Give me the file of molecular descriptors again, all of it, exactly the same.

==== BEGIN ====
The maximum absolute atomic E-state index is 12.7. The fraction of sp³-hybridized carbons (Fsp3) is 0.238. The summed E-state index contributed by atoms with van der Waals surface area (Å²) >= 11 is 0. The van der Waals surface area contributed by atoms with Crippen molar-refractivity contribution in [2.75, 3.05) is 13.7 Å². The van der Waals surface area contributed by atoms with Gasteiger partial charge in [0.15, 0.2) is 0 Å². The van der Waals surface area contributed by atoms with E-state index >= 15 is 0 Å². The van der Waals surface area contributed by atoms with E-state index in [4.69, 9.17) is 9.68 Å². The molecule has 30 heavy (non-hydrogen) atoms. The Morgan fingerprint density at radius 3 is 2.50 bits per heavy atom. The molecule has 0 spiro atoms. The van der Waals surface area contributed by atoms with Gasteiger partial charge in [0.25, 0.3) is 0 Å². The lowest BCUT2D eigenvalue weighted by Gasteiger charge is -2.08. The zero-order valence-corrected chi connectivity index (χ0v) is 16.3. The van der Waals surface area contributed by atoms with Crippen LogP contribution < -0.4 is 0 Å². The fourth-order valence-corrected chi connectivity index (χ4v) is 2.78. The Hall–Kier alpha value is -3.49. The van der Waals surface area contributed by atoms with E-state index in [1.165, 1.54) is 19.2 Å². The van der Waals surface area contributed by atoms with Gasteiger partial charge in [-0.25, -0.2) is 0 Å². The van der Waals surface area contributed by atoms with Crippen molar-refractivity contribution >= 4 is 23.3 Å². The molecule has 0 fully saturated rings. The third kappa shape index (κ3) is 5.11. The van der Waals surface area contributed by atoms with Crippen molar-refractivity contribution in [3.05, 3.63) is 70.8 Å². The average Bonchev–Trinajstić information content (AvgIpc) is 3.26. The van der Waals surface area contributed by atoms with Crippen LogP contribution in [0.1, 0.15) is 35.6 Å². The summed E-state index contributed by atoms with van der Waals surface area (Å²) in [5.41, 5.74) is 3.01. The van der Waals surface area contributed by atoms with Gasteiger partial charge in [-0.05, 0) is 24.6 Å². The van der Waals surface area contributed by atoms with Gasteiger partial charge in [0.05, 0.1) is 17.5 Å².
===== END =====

The maximum absolute atomic E-state index is 12.7. The fraction of sp³-hybridized carbons (Fsp3) is 0.238. The summed E-state index contributed by atoms with van der Waals surface area (Å²) >= 11 is 0. The van der Waals surface area contributed by atoms with Crippen molar-refractivity contribution in [2.75, 3.05) is 13.7 Å². The van der Waals surface area contributed by atoms with Gasteiger partial charge in [0.15, 0.2) is 0 Å². The van der Waals surface area contributed by atoms with E-state index >= 15 is 0 Å². The van der Waals surface area contributed by atoms with E-state index in [4.69, 9.17) is 9.68 Å². The molecule has 30 heavy (non-hydrogen) atoms. The Morgan fingerprint density at radius 3 is 2.50 bits per heavy atom. The molecule has 0 spiro atoms. The van der Waals surface area contributed by atoms with Gasteiger partial charge in [0.25, 0.3) is 0 Å². The lowest BCUT2D eigenvalue weighted by Gasteiger charge is -2.08. The zero-order valence-corrected chi connectivity index (χ0v) is 16.3. The van der Waals surface area contributed by atoms with Crippen LogP contribution < -0.4 is 0 Å². The fourth-order valence-corrected chi connectivity index (χ4v) is 2.78. The Hall–Kier alpha value is -3.49. The van der Waals surface area contributed by atoms with E-state index in [1.165, 1.54) is 19.2 Å². The van der Waals surface area contributed by atoms with Gasteiger partial charge in [-0.25, -0.2) is 0 Å². The van der Waals surface area contributed by atoms with Crippen molar-refractivity contribution >= 4 is 23.3 Å². The molecule has 0 fully saturated rings. The third kappa shape index (κ3) is 5.11. The van der Waals surface area contributed by atoms with Crippen molar-refractivity contribution in [3.05, 3.63) is 70.8 Å². The average Bonchev–Trinajstić information content (AvgIpc) is 3.26. The van der Waals surface area contributed by atoms with Crippen LogP contribution in [0.1, 0.15) is 35.6 Å². The summed E-state index contributed by atoms with van der Waals surface area (Å²) in [5.41, 5.74) is 3.01. The van der Waals surface area contributed by atoms with Gasteiger partial charge in [-0.05, 0) is 24.6 Å². The van der Waals surface area contributed by atoms with Gasteiger partial charge in [0.05, 0.1) is 17.5 Å².